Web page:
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The Health and Economic Impact of a Government Health Insurance Program in Cambodia

Development Challenge

Despite shouldering 90% of the global disease burden, developing countries currently have far lower rates of health insurance coverage than industrialized nations. The economic and health consequences of such coverage deficiencies for poor households can be severe. The high cost of care can cause poor households to forgo preventive measures and early detection of illnesses, leading to the increased likelihood of later encountering serious health problems. Moreover, there are negative economic effects associated with poor care. For example, injury and incapacitation can lead to lost income, which can further lead to persistent poverty if households are forced to sell their productive assets, such as livestock. Perhaps even worse, health shocks can lead to a cycle of poverty if they reduce investments in children's health or education.


The need to address how to increase health insurance coverage in an effort to improve health and economic outcomes is an issue of significant concern to policymakers in poor nations. In 1998, Cambodia implemented the SKY Health Insurance Program in an attempt to increase health care coverage to rural families without risking further impoverishment. For a fixed monthly premium, the program offers households unlimited primary and emergency care, as well as other health services. In addition to providing affordable and quality health care, SKY aims to mitigate the economic consequences of large health expenditures to households, thus eliminating the potentially devastating spiral of health shocks and economic distress at the source.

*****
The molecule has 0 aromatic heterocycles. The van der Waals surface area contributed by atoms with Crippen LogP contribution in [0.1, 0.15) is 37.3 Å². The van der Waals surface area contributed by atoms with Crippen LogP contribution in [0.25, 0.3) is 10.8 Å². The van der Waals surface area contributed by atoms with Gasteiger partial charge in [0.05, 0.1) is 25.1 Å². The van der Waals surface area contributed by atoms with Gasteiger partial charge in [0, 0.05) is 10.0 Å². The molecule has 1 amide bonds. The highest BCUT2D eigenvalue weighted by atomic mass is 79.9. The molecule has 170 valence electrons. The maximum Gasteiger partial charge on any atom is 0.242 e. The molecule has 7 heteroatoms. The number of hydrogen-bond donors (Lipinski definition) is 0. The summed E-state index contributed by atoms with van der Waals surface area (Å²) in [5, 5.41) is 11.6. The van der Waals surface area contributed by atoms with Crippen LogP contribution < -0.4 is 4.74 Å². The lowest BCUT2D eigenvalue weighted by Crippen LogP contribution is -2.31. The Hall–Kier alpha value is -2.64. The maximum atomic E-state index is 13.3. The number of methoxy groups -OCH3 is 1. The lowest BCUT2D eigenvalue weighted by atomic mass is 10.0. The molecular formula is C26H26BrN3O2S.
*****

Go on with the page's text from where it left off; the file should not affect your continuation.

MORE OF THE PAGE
Evaluation Strategy

This project will examine the impact of the SKY program on both health and economic outcomes using a randomized trial. The health outcomes of interest include primary care utilization, health-seeking behavior, and measured health status. The economic outcomes to be examined will include families' vulnerability to health shocks due to high medical costs, loss of income while ill or incapacitated, sales of productive assets, and reductions in investments. 
Data will be gathered from a sample consisting of approximately 3,000 households with over 15,000 individuals. A pre-intervention baseline survey and follow-up surveys of the same households will be conducted over the 4 year experimental period. The survey will provide data on the variables of interest, which include health status, health-seeking behavior, asset vulnerability, investment and saving decisions, and risk management. The randomized design will enable estimation of the causal effect of health insurance through comparison of the changes in outcomes over time across insured and non-insured households.